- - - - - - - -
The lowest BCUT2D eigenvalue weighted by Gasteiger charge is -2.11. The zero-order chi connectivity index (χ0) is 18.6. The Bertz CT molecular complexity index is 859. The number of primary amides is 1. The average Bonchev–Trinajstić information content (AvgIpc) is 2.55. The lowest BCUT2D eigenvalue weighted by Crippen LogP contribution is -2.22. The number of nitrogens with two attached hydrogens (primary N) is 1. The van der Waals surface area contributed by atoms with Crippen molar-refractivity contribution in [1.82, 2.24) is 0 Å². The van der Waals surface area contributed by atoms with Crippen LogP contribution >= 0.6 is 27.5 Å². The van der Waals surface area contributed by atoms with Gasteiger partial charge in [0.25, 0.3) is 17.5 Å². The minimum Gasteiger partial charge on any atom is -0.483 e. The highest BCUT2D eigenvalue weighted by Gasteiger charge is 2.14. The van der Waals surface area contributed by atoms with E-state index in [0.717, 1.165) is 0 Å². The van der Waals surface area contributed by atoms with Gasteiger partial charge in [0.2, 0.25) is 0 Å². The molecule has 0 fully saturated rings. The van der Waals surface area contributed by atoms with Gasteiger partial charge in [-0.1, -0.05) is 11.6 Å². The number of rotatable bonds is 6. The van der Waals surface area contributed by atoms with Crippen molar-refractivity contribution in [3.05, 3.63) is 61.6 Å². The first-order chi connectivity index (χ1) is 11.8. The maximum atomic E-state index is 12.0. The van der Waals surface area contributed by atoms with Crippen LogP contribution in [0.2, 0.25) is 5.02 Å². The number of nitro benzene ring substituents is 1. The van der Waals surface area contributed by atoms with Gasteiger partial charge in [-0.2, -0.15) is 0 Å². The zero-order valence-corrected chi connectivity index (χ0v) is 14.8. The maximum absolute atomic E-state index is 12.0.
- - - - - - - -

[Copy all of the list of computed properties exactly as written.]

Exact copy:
The lowest BCUT2D eigenvalue weighted by Gasteiger charge is -2.11. The zero-order chi connectivity index (χ0) is 18.6. The Bertz CT molecular complexity index is 859. The number of primary amides is 1. The average Bonchev–Trinajstić information content (AvgIpc) is 2.55. The lowest BCUT2D eigenvalue weighted by Crippen LogP contribution is -2.22. The number of nitrogens with two attached hydrogens (primary N) is 1. The van der Waals surface area contributed by atoms with Crippen molar-refractivity contribution in [1.82, 2.24) is 0 Å². The van der Waals surface area contributed by atoms with Crippen LogP contribution >= 0.6 is 27.5 Å². The van der Waals surface area contributed by atoms with Gasteiger partial charge in [0.25, 0.3) is 17.5 Å². The minimum Gasteiger partial charge on any atom is -0.483 e. The highest BCUT2D eigenvalue weighted by Gasteiger charge is 2.14. The van der Waals surface area contributed by atoms with E-state index in [0.717, 1.165) is 0 Å². The van der Waals surface area contributed by atoms with Gasteiger partial charge in [0.2, 0.25) is 0 Å². The molecule has 0 fully saturated rings. The van der Waals surface area contributed by atoms with Gasteiger partial charge in [-0.1, -0.05) is 11.6 Å². The number of rotatable bonds is 6. The van der Waals surface area contributed by atoms with Crippen molar-refractivity contribution in [3.05, 3.63) is 61.6 Å². The first-order chi connectivity index (χ1) is 11.8. The maximum atomic E-state index is 12.0. The van der Waals surface area contributed by atoms with Crippen LogP contribution in [0.2, 0.25) is 5.02 Å². The number of nitro benzene ring substituents is 1. The van der Waals surface area contributed by atoms with Gasteiger partial charge in [-0.2, -0.15) is 0 Å². The zero-order valence-corrected chi connectivity index (χ0v) is 14.8. The maximum absolute atomic E-state index is 12.0.